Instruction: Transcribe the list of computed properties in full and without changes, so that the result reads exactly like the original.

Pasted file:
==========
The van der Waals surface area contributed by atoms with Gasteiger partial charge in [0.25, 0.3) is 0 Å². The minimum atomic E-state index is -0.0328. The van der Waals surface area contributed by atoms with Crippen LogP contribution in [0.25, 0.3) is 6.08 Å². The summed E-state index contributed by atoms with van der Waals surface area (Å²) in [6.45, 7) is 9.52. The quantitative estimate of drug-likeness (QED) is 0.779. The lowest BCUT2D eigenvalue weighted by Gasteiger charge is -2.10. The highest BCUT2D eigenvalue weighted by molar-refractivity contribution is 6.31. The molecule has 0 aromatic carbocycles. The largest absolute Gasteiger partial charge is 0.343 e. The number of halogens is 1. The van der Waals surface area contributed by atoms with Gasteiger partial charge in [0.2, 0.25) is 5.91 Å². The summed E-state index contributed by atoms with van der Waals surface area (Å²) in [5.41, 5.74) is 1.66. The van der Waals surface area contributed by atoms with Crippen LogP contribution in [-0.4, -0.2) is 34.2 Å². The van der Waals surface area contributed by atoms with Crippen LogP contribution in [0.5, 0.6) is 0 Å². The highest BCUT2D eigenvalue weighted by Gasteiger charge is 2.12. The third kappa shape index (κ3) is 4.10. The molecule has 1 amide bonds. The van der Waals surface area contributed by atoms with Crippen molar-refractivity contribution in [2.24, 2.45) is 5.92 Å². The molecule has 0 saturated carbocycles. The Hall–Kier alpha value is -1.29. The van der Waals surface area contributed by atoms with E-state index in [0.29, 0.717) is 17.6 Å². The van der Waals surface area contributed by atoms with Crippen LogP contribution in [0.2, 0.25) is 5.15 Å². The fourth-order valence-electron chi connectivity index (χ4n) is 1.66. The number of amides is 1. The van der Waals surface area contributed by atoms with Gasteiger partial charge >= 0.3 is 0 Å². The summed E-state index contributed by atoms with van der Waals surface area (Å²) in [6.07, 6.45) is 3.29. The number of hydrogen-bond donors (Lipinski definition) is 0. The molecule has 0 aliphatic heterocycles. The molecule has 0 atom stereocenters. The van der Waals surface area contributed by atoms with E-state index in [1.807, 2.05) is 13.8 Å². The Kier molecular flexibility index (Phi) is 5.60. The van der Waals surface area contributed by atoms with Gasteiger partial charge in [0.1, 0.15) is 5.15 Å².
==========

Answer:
The van der Waals surface area contributed by atoms with Gasteiger partial charge in [0.25, 0.3) is 0 Å². The minimum atomic E-state index is -0.0328. The van der Waals surface area contributed by atoms with Crippen LogP contribution in [0.25, 0.3) is 6.08 Å². The summed E-state index contributed by atoms with van der Waals surface area (Å²) in [6.45, 7) is 9.52. The quantitative estimate of drug-likeness (QED) is 0.779. The lowest BCUT2D eigenvalue weighted by Gasteiger charge is -2.10. The highest BCUT2D eigenvalue weighted by molar-refractivity contribution is 6.31. The molecule has 0 aromatic carbocycles. The largest absolute Gasteiger partial charge is 0.343 e. The number of halogens is 1. The van der Waals surface area contributed by atoms with Gasteiger partial charge in [0.2, 0.25) is 5.91 Å². The summed E-state index contributed by atoms with van der Waals surface area (Å²) in [5.41, 5.74) is 1.66. The van der Waals surface area contributed by atoms with Crippen LogP contribution in [-0.4, -0.2) is 34.2 Å². The van der Waals surface area contributed by atoms with Crippen LogP contribution in [0.5, 0.6) is 0 Å². The highest BCUT2D eigenvalue weighted by Gasteiger charge is 2.12. The third kappa shape index (κ3) is 4.10. The molecule has 1 amide bonds. The van der Waals surface area contributed by atoms with Crippen molar-refractivity contribution in [2.24, 2.45) is 5.92 Å². The molecule has 0 saturated carbocycles. The Hall–Kier alpha value is -1.29. The van der Waals surface area contributed by atoms with E-state index in [0.29, 0.717) is 17.6 Å². The van der Waals surface area contributed by atoms with Crippen LogP contribution in [0.2, 0.25) is 5.15 Å². The fourth-order valence-electron chi connectivity index (χ4n) is 1.66. The number of amides is 1. The van der Waals surface area contributed by atoms with Gasteiger partial charge >= 0.3 is 0 Å². The summed E-state index contributed by atoms with van der Waals surface area (Å²) in [6.07, 6.45) is 3.29. The number of hydrogen-bond donors (Lipinski definition) is 0. The molecule has 0 aliphatic heterocycles. The molecule has 0 atom stereocenters. The van der Waals surface area contributed by atoms with E-state index in [1.807, 2.05) is 13.8 Å². The Kier molecular flexibility index (Phi) is 5.60. The van der Waals surface area contributed by atoms with Gasteiger partial charge in [0.1, 0.15) is 5.15 Å².